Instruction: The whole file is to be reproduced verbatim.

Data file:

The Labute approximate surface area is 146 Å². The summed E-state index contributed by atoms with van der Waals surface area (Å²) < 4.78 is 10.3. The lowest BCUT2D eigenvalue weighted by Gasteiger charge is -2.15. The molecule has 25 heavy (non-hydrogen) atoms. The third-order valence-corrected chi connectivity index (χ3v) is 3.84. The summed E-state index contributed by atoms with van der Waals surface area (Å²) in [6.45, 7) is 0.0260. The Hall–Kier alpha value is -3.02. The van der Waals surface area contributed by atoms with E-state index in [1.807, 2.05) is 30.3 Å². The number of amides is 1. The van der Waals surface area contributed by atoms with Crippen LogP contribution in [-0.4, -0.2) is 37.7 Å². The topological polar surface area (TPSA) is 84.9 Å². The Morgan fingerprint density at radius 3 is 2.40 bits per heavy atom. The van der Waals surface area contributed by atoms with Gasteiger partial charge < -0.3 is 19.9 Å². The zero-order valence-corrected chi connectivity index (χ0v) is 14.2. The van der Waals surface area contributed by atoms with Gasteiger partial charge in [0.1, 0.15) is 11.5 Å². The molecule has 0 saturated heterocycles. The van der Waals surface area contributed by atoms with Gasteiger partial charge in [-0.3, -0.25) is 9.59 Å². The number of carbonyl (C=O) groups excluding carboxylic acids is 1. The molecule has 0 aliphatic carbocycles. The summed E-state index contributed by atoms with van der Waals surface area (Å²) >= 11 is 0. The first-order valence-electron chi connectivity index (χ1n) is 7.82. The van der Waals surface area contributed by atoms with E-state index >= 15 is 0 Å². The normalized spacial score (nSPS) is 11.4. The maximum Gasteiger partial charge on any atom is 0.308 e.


The Labute approximate surface area is 146 Å². The summed E-state index contributed by atoms with van der Waals surface area (Å²) < 4.78 is 10.3. The lowest BCUT2D eigenvalue weighted by Gasteiger charge is -2.15. The molecule has 25 heavy (non-hydrogen) atoms. The third-order valence-corrected chi connectivity index (χ3v) is 3.84. The summed E-state index contributed by atoms with van der Waals surface area (Å²) in [6.45, 7) is 0.0260. The Hall–Kier alpha value is -3.02. The van der Waals surface area contributed by atoms with E-state index in [1.807, 2.05) is 30.3 Å². The number of amides is 1. The van der Waals surface area contributed by atoms with Crippen LogP contribution in [-0.4, -0.2) is 37.7 Å². The topological polar surface area (TPSA) is 84.9 Å². The Morgan fingerprint density at radius 3 is 2.40 bits per heavy atom. The van der Waals surface area contributed by atoms with Gasteiger partial charge < -0.3 is 19.9 Å². The zero-order valence-corrected chi connectivity index (χ0v) is 14.2. The van der Waals surface area contributed by atoms with Gasteiger partial charge in [0.1, 0.15) is 11.5 Å². The molecule has 0 saturated heterocycles. The van der Waals surface area contributed by atoms with Gasteiger partial charge in [-0.3, -0.25) is 9.59 Å². The number of carbonyl (C=O) groups excluding carboxylic acids is 1. The molecule has 0 aliphatic carbocycles. The summed E-state index contributed by atoms with van der Waals surface area (Å²) >= 11 is 0. The first-order valence-electron chi connectivity index (χ1n) is 7.82. The van der Waals surface area contributed by atoms with E-state index >= 15 is 0 Å². The normalized spacial score (nSPS) is 11.4. The maximum Gasteiger partial charge on any atom is 0.308 e.